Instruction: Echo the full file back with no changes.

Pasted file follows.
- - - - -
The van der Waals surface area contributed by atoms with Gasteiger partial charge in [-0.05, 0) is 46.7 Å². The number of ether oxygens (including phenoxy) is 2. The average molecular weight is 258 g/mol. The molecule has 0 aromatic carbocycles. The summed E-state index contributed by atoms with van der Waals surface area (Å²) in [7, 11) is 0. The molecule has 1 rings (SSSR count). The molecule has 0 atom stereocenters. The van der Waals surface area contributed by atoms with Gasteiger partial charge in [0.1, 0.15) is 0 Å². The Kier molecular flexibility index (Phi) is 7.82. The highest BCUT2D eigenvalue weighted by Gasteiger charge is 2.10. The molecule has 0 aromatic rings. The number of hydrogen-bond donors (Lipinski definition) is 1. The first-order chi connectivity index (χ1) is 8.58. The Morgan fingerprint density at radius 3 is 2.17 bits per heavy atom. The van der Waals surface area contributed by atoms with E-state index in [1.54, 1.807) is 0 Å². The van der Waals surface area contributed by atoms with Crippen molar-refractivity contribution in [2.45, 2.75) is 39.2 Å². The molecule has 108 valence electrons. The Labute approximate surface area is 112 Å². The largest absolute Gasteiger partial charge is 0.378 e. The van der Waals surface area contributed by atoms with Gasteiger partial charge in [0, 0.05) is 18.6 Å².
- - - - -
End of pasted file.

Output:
The van der Waals surface area contributed by atoms with Gasteiger partial charge in [-0.05, 0) is 46.7 Å². The number of ether oxygens (including phenoxy) is 2. The average molecular weight is 258 g/mol. The molecule has 0 aromatic carbocycles. The summed E-state index contributed by atoms with van der Waals surface area (Å²) in [7, 11) is 0. The molecule has 1 rings (SSSR count). The molecule has 0 atom stereocenters. The van der Waals surface area contributed by atoms with Gasteiger partial charge in [0.1, 0.15) is 0 Å². The Kier molecular flexibility index (Phi) is 7.82. The highest BCUT2D eigenvalue weighted by Gasteiger charge is 2.10. The molecule has 0 aromatic rings. The number of hydrogen-bond donors (Lipinski definition) is 1. The first-order chi connectivity index (χ1) is 8.58. The Morgan fingerprint density at radius 3 is 2.17 bits per heavy atom. The van der Waals surface area contributed by atoms with E-state index in [1.54, 1.807) is 0 Å². The van der Waals surface area contributed by atoms with Crippen molar-refractivity contribution in [2.45, 2.75) is 39.2 Å². The molecule has 108 valence electrons. The Labute approximate surface area is 112 Å². The largest absolute Gasteiger partial charge is 0.378 e. The van der Waals surface area contributed by atoms with Gasteiger partial charge in [0, 0.05) is 18.6 Å².